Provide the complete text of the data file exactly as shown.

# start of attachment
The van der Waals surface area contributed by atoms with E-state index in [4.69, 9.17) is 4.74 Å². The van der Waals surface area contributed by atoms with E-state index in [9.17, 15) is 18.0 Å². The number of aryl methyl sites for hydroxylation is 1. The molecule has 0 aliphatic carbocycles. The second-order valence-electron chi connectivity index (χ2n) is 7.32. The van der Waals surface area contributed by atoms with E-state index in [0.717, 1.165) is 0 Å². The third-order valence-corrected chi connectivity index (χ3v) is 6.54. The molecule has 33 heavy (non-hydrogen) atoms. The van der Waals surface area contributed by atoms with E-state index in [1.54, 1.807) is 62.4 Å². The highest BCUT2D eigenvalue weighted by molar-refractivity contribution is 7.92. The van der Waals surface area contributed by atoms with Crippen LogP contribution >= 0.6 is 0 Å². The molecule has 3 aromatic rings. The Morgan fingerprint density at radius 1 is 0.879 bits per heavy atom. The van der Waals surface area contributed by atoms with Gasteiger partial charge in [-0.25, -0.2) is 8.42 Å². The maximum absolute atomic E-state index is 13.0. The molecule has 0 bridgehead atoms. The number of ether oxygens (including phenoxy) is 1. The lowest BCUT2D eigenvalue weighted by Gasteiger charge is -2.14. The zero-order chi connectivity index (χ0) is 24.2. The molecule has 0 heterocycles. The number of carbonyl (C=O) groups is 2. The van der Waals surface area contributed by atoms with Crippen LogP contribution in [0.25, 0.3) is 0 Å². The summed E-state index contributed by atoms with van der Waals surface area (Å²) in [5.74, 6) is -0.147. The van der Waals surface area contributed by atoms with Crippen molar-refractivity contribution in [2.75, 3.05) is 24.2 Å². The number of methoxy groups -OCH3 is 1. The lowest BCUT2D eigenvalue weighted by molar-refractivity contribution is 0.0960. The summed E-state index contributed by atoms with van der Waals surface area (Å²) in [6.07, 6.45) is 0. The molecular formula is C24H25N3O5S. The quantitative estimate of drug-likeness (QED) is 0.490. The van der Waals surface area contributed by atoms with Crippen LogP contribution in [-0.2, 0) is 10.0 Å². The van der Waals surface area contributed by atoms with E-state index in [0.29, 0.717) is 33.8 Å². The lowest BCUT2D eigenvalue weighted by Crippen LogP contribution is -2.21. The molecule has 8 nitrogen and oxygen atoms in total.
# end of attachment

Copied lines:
The van der Waals surface area contributed by atoms with E-state index in [4.69, 9.17) is 4.74 Å². The van der Waals surface area contributed by atoms with E-state index in [9.17, 15) is 18.0 Å². The number of aryl methyl sites for hydroxylation is 1. The molecule has 0 aliphatic carbocycles. The second-order valence-electron chi connectivity index (χ2n) is 7.32. The van der Waals surface area contributed by atoms with E-state index in [0.717, 1.165) is 0 Å². The third-order valence-corrected chi connectivity index (χ3v) is 6.54. The molecule has 33 heavy (non-hydrogen) atoms. The van der Waals surface area contributed by atoms with E-state index in [1.54, 1.807) is 62.4 Å². The highest BCUT2D eigenvalue weighted by molar-refractivity contribution is 7.92. The van der Waals surface area contributed by atoms with Crippen LogP contribution >= 0.6 is 0 Å². The molecule has 3 aromatic rings. The Morgan fingerprint density at radius 1 is 0.879 bits per heavy atom. The van der Waals surface area contributed by atoms with Gasteiger partial charge in [-0.25, -0.2) is 8.42 Å². The maximum absolute atomic E-state index is 13.0. The molecule has 0 bridgehead atoms. The number of ether oxygens (including phenoxy) is 1. The lowest BCUT2D eigenvalue weighted by Gasteiger charge is -2.14. The zero-order chi connectivity index (χ0) is 24.2. The molecule has 0 heterocycles. The number of carbonyl (C=O) groups is 2. The van der Waals surface area contributed by atoms with Crippen LogP contribution in [0.25, 0.3) is 0 Å². The summed E-state index contributed by atoms with van der Waals surface area (Å²) in [5.74, 6) is -0.147. The van der Waals surface area contributed by atoms with Crippen molar-refractivity contribution in [2.75, 3.05) is 24.2 Å². The number of methoxy groups -OCH3 is 1. The lowest BCUT2D eigenvalue weighted by molar-refractivity contribution is 0.0960. The summed E-state index contributed by atoms with van der Waals surface area (Å²) in [6.07, 6.45) is 0. The molecular formula is C24H25N3O5S. The quantitative estimate of drug-likeness (QED) is 0.490. The van der Waals surface area contributed by atoms with Crippen LogP contribution in [-0.2, 0) is 10.0 Å². The van der Waals surface area contributed by atoms with E-state index in [0.29, 0.717) is 33.8 Å². The lowest BCUT2D eigenvalue weighted by Crippen LogP contribution is -2.21. The molecule has 8 nitrogen and oxygen atoms in total.